I knew that I wanted a way out – that contemplating suicide was simply because I was done with the pain that the world was dishing out on me and I wanted to quit, I wanted a means to end the pain that I was feeling. When I approached someone to talk about my condition, I was often ridiculed about it – about how as a teenager I had nothing to be depressed about and how I was being ungrateful as I am gifted with a comfortable life unlike those in the third world country.

And this was where my mind felt like it had enough. I knew I had some sort of a problem yet when I seek for help, I was ridiculed instead. When I approached my parents and told them that I’d like to see a psychiatrist, I was told that I’m being ridiculous, that the reason why I felt depressed was because I didn’t believe in God.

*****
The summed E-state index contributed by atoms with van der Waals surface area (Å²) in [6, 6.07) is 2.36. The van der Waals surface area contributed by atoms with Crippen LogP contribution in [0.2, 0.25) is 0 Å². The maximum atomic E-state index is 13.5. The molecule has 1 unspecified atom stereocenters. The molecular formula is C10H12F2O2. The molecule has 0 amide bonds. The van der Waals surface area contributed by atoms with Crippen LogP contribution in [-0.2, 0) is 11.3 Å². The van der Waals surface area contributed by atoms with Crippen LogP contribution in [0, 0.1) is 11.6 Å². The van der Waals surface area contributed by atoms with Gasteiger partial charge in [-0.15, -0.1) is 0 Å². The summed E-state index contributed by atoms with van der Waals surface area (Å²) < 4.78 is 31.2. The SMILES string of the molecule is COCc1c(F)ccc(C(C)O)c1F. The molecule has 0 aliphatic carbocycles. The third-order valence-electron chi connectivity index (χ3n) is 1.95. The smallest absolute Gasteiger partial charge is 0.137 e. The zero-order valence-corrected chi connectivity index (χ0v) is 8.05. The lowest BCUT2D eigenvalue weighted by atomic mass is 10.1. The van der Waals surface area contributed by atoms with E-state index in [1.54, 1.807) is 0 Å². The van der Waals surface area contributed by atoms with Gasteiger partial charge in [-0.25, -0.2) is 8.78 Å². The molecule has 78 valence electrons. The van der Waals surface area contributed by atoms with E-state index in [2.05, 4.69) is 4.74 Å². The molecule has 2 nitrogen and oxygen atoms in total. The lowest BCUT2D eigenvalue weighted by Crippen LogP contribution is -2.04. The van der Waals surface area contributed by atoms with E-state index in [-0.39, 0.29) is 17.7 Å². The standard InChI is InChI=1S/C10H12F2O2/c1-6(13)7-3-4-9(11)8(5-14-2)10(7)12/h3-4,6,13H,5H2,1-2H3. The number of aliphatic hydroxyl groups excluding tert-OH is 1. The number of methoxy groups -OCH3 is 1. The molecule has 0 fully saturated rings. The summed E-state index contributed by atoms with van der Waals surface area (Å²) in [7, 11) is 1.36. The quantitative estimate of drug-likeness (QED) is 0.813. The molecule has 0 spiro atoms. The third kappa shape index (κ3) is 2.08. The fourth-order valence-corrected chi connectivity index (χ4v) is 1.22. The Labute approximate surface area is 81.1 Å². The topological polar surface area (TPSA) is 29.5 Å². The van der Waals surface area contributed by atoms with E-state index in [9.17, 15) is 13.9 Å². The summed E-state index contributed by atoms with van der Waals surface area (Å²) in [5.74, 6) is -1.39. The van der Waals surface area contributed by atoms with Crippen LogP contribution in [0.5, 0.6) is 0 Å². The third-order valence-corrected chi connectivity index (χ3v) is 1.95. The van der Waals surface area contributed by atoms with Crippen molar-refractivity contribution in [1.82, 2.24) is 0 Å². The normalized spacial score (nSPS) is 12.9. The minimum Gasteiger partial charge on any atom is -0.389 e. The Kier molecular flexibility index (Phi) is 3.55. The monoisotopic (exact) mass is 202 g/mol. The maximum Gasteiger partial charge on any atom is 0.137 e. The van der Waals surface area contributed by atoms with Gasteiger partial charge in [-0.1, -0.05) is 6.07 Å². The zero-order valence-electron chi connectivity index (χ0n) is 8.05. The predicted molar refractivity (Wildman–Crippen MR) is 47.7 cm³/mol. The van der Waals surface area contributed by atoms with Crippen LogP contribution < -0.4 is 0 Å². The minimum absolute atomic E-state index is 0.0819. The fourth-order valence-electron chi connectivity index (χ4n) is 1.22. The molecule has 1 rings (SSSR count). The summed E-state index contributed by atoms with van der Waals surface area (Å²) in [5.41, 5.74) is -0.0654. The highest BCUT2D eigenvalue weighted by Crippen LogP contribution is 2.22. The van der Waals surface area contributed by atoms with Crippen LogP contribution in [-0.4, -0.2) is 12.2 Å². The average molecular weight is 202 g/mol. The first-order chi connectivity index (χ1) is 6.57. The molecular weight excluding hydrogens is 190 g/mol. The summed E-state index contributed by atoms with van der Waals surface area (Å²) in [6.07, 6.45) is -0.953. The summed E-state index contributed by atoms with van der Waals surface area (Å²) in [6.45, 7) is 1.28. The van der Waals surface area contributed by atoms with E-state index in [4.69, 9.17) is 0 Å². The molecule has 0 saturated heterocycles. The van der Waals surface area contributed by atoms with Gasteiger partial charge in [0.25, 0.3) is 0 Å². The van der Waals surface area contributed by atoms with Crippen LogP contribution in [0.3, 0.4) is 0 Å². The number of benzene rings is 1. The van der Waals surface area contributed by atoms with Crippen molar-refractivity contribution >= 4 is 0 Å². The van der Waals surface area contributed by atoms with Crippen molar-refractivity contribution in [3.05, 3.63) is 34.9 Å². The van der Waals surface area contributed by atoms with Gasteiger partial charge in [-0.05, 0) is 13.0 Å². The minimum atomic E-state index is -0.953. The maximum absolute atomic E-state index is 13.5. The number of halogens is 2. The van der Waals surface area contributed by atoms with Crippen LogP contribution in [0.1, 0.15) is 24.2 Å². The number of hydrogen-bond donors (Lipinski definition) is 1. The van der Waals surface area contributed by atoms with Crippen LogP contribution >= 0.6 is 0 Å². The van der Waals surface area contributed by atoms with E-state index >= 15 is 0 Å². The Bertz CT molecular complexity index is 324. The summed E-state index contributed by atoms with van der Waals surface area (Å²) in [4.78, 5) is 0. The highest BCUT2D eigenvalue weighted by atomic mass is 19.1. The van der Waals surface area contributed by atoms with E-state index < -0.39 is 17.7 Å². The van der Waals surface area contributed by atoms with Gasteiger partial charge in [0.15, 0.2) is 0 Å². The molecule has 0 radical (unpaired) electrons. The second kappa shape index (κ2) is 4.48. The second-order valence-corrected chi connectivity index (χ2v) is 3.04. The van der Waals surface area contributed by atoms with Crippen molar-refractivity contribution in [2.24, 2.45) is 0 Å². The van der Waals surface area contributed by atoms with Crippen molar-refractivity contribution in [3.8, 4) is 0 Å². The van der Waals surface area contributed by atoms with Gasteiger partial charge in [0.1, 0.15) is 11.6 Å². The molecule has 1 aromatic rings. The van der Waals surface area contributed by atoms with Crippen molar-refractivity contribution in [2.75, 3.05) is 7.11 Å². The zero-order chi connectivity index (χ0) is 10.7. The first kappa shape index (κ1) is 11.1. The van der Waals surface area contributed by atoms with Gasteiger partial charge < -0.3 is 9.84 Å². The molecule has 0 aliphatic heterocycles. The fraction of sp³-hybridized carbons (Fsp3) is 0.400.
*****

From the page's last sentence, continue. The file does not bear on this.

Which again, made me feel even more hopeless – for the only reason I didn’t end my life was because I feared God – I feared the taking of my life as my life was a gift from Him, one that I was abusing badly.

I attempted suicide once more in my early 20s – I was just too in pain, I experienced bouts of anxiety and panic attacks which ultimately lead to me being diagnosed with inflammatory bowel syndrome (IBS). It subsequently became worse after an unsettling experience which caused me to being bed-ridden for a few months and losing 20% of my weight. Of course, at that moment, all thoughts about God, about family, the life that I had been chasing after was thrown into the wind. I was standing at the ledge for too long, I just got tired of waiting for a reason to step back.

And so I leaped.

This time, I encountered failure once again.

As I’m writing this, I’m glad that I failed. Over the past few months, I have become an important asset to my family – though I’m still a student, my parents are relying on me in many aspects. It makes me wonder, what would have happened if I wasn’t around?